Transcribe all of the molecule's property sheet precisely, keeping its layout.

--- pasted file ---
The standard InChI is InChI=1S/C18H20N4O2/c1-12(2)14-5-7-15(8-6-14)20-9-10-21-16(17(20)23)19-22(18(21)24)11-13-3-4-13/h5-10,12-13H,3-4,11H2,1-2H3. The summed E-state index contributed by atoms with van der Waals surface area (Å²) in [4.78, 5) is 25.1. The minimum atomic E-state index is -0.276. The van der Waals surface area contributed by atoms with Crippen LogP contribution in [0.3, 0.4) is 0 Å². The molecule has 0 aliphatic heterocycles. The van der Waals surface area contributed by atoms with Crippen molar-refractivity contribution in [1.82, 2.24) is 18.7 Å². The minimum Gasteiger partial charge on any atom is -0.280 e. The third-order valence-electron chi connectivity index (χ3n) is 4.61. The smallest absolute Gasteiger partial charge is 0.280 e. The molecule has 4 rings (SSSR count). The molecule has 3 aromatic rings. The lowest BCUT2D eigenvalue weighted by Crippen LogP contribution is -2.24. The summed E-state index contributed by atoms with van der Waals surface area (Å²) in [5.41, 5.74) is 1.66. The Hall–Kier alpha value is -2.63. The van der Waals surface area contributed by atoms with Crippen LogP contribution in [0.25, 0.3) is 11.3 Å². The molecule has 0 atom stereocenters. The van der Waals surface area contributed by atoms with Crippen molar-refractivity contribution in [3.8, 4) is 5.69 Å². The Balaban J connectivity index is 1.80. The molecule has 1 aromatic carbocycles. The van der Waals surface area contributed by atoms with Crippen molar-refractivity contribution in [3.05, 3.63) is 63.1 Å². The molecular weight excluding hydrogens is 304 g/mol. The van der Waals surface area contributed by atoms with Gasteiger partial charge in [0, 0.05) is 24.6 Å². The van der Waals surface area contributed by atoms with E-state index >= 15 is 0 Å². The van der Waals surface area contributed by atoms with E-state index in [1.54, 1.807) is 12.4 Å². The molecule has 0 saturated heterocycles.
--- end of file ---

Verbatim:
The standard InChI is InChI=1S/C18H20N4O2/c1-12(2)14-5-7-15(8-6-14)20-9-10-21-16(17(20)23)19-22(18(21)24)11-13-3-4-13/h5-10,12-13H,3-4,11H2,1-2H3. The summed E-state index contributed by atoms with van der Waals surface area (Å²) in [4.78, 5) is 25.1. The minimum atomic E-state index is -0.276. The van der Waals surface area contributed by atoms with Crippen LogP contribution in [0.3, 0.4) is 0 Å². The molecule has 0 aliphatic heterocycles. The van der Waals surface area contributed by atoms with Crippen molar-refractivity contribution in [1.82, 2.24) is 18.7 Å². The minimum Gasteiger partial charge on any atom is -0.280 e. The third-order valence-electron chi connectivity index (χ3n) is 4.61. The smallest absolute Gasteiger partial charge is 0.280 e. The molecule has 4 rings (SSSR count). The molecule has 3 aromatic rings. The lowest BCUT2D eigenvalue weighted by Crippen LogP contribution is -2.24. The summed E-state index contributed by atoms with van der Waals surface area (Å²) in [5.41, 5.74) is 1.66. The Hall–Kier alpha value is -2.63. The van der Waals surface area contributed by atoms with Crippen LogP contribution in [0.25, 0.3) is 11.3 Å². The molecule has 0 atom stereocenters. The van der Waals surface area contributed by atoms with Crippen molar-refractivity contribution in [3.8, 4) is 5.69 Å². The Balaban J connectivity index is 1.80. The molecule has 1 aromatic carbocycles. The van der Waals surface area contributed by atoms with Crippen molar-refractivity contribution in [3.05, 3.63) is 63.1 Å². The molecular weight excluding hydrogens is 304 g/mol. The van der Waals surface area contributed by atoms with Gasteiger partial charge in [0, 0.05) is 24.6 Å². The van der Waals surface area contributed by atoms with E-state index >= 15 is 0 Å². The van der Waals surface area contributed by atoms with E-state index in [1.54, 1.807) is 12.4 Å². The molecule has 0 saturated heterocycles.